As per Mordor Intelligence analysis, COVID-19 made a major impact on the wine industry due to the forced closure of on-trade wineries in various countries such as the United States, United Kingdom, India, and others in order to control the impact of the pandemic. However, the current environment may provide an opportunity for the wine industry to recapture lost consumer attention. As per the analysis, the total wine volumes are up year-over-year as more people purchase wine to enjoy with meals at home majorly in European and North American countries. On the other hand, there is uncertainty if the current boost in the off-trade will continue after pantry loading depletes, the on-trade slowly reopens and consumption behavior returns to pre-Covid-19 levels.

Moving forward, the wine market is driven by increasing demand for wine, due to its health benefits and premiumization of wine products, coupled with innovation in flavor and more advanced distribution networks, globally.

Changing tastes and new preferences among consumers, along with increasing demand for new and exotic flavors, such as Riesling wine and other tropical fruit wines are expected to fuel the growth of the wine market.

–Article information obtained from Mordor Intelligence

Coming Soon — Prop 19

Posted on February 13, 2021 by Admin

The Benefits of Prop 19:

There Has Never Been a Better Time to Sell Your Property

Spring is right around the corner and there has never been a better time to sell your California property. The combination of a red hot real estate market and a new law called Prop 19 has put homeowners squarely in the driver’s seat if they have a mind to sell. Prop 19 could, quite literally, open new doors for you. Come April 1st, Prop 19 goes into effect and this could free up many homeowners to sell and move elsewhere in the state of California without severe tax penalties.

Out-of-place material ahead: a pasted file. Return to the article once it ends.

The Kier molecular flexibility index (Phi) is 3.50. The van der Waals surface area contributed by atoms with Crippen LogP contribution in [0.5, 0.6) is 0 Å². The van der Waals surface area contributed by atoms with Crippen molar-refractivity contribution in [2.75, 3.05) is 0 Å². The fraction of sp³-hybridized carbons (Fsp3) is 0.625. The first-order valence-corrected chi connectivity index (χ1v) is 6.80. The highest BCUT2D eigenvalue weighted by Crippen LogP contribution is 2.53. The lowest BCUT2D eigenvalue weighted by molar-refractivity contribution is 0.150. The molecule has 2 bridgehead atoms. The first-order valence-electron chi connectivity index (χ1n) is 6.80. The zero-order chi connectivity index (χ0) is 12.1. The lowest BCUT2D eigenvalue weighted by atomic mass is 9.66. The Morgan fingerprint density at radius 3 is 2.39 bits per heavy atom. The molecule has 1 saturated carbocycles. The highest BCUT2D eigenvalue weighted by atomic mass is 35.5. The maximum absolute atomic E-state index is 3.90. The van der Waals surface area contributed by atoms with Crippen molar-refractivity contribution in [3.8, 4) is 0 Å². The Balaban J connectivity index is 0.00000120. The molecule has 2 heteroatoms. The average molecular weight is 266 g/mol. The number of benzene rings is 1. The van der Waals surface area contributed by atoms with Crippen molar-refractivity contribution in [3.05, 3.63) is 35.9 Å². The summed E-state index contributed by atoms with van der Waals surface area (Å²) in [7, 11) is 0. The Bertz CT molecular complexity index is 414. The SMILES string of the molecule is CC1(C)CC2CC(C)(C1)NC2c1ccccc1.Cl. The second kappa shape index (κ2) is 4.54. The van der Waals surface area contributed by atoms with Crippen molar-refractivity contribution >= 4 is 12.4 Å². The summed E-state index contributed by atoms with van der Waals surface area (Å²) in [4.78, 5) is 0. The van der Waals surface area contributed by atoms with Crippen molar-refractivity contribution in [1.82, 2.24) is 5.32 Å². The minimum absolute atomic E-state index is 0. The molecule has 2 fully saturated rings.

If you are 55 years or older, a survivor of a natural disaster or severely disabled, you can now move anywhere in the state of California, up to three times, and transfer your current tax basis to a property of greater value without penalty. Eligible homeowners may now transfer their tax basis anywhere within the State of California, up to three times, to a property of greater value without being penalized at today’s tax basis. Previously homeowners were limited to transfers within certain counties and to homes of the same or lesser market value. Prop. 19 increases the number of times that certain people may transfer their tax assessments. If a person is 55 years or older, has severe disabilities, or lost a home in a natural disaster, the person may transfer their tax assessment up to three times now (up from one).

For those property owners age 55 and older, they will be able to blend the taxable value of their old home with the value of a new, more expensive home, which will result in positive property tax savings. For example, if a senior couple sold their home with an assessed value of $250,000 for $2 million and bought a new home for $3 million, the new home’s assessed value would be $1.25 million, which is the $250,000 assessed value, plus the $1 million increase in home value.

For those that have lived in their home for many years and realized huge amounts of equity and want to remain in California but have been reluctant to sell due to reassessment of today’s tax values, this new law will drastically reduce the tax penalties once associated with moving within the state.

If you are one of those California residents wanting to take advantage of Prop 19, first consult with your CPA. Then, call me for a free Comparative Market Analysis for your property to see what it’s worth in today’s red-hot real estate market: Mark Stevens, 707 322 2000 or email

The Road Ahead

Posted on January 20, 2021 by Admin

Now that it’s the end of January and the dust has more or less settled around 2020, we turn a collective eye to the road ahead. Despite high unemployment due to the pandemic, it is undeniable that real estate throughout the country, and in particular California, remains a bright spot in the economy. The question is: How will this bull market fare in 2021?

So far, most indicators point to a real estate market that will continue to be extraordinarily active and strong. For one thing, it appears that interest rates will remain at all-time lows. And secondly, the “urban flight” trend looks like it is here to stay for awhile as the desire for space and privacy grow hand in hand with working from home. What remains unclear is what role possible mass home foreclosures might play as government financial protections related to the pandemic continue to linger in limbo. For California in particular, more inventory on the market is what is needed to alleviate pent up buyer demand, so foreclosures may have little negative impact in terms of supply and demand. Time will tell.